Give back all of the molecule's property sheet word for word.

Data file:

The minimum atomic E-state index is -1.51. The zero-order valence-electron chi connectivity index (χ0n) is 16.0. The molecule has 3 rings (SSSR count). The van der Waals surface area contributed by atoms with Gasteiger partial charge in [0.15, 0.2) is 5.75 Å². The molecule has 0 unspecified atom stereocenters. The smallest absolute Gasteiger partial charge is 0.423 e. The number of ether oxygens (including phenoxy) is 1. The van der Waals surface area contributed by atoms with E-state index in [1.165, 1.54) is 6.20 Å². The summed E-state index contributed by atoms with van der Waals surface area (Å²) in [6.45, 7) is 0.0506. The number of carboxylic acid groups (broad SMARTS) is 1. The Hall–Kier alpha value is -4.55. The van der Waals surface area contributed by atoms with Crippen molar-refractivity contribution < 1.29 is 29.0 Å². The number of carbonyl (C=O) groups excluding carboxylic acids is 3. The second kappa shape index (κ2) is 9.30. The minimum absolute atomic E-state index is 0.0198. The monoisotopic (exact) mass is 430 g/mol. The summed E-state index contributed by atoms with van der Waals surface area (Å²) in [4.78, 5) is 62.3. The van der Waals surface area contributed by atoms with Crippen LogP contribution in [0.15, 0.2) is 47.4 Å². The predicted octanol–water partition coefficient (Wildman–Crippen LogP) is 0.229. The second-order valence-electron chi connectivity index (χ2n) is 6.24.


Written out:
The minimum atomic E-state index is -1.51. The zero-order valence-electron chi connectivity index (χ0n) is 16.0. The molecule has 3 rings (SSSR count). The van der Waals surface area contributed by atoms with Gasteiger partial charge in [0.15, 0.2) is 5.75 Å². The molecule has 0 unspecified atom stereocenters. The smallest absolute Gasteiger partial charge is 0.423 e. The number of ether oxygens (including phenoxy) is 1. The van der Waals surface area contributed by atoms with E-state index in [1.165, 1.54) is 6.20 Å². The summed E-state index contributed by atoms with van der Waals surface area (Å²) in [6.45, 7) is 0.0506. The number of carboxylic acid groups (broad SMARTS) is 1. The Hall–Kier alpha value is -4.55. The van der Waals surface area contributed by atoms with Crippen molar-refractivity contribution < 1.29 is 29.0 Å². The number of carbonyl (C=O) groups excluding carboxylic acids is 3. The second kappa shape index (κ2) is 9.30. The minimum absolute atomic E-state index is 0.0198. The monoisotopic (exact) mass is 430 g/mol. The summed E-state index contributed by atoms with van der Waals surface area (Å²) in [4.78, 5) is 62.3. The van der Waals surface area contributed by atoms with Crippen LogP contribution in [0.15, 0.2) is 47.4 Å². The predicted octanol–water partition coefficient (Wildman–Crippen LogP) is 0.229. The second-order valence-electron chi connectivity index (χ2n) is 6.24.